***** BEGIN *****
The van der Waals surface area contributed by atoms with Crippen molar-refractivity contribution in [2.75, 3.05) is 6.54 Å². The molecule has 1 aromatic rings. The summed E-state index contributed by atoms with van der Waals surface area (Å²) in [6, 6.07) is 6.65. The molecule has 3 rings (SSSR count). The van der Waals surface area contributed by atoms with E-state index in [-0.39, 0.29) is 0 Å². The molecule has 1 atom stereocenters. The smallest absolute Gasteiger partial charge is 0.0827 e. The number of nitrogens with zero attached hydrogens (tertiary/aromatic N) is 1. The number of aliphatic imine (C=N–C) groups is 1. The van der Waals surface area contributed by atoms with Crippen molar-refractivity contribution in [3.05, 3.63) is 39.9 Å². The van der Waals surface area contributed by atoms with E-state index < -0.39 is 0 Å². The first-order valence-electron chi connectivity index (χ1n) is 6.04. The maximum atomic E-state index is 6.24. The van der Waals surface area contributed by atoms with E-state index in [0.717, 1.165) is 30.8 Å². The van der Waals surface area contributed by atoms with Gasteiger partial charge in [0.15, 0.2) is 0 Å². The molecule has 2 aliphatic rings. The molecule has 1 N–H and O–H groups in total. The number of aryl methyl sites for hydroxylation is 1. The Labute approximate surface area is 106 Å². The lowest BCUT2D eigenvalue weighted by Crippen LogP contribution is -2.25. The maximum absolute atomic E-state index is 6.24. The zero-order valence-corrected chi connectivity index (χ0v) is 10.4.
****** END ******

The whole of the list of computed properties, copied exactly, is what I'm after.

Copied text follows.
The van der Waals surface area contributed by atoms with Crippen molar-refractivity contribution in [2.75, 3.05) is 6.54 Å². The molecule has 1 aromatic rings. The summed E-state index contributed by atoms with van der Waals surface area (Å²) in [6, 6.07) is 6.65. The molecule has 3 rings (SSSR count). The van der Waals surface area contributed by atoms with E-state index in [-0.39, 0.29) is 0 Å². The molecule has 1 atom stereocenters. The smallest absolute Gasteiger partial charge is 0.0827 e. The number of nitrogens with zero attached hydrogens (tertiary/aromatic N) is 1. The number of aliphatic imine (C=N–C) groups is 1. The van der Waals surface area contributed by atoms with Crippen molar-refractivity contribution in [3.05, 3.63) is 39.9 Å². The van der Waals surface area contributed by atoms with E-state index < -0.39 is 0 Å². The first-order valence-electron chi connectivity index (χ1n) is 6.04. The maximum atomic E-state index is 6.24. The van der Waals surface area contributed by atoms with E-state index in [0.717, 1.165) is 30.8 Å². The van der Waals surface area contributed by atoms with Gasteiger partial charge in [0.15, 0.2) is 0 Å². The molecule has 2 aliphatic rings. The molecule has 1 N–H and O–H groups in total. The number of aryl methyl sites for hydroxylation is 1. The Labute approximate surface area is 106 Å². The lowest BCUT2D eigenvalue weighted by Crippen LogP contribution is -2.25. The maximum absolute atomic E-state index is 6.24. The zero-order valence-corrected chi connectivity index (χ0v) is 10.4.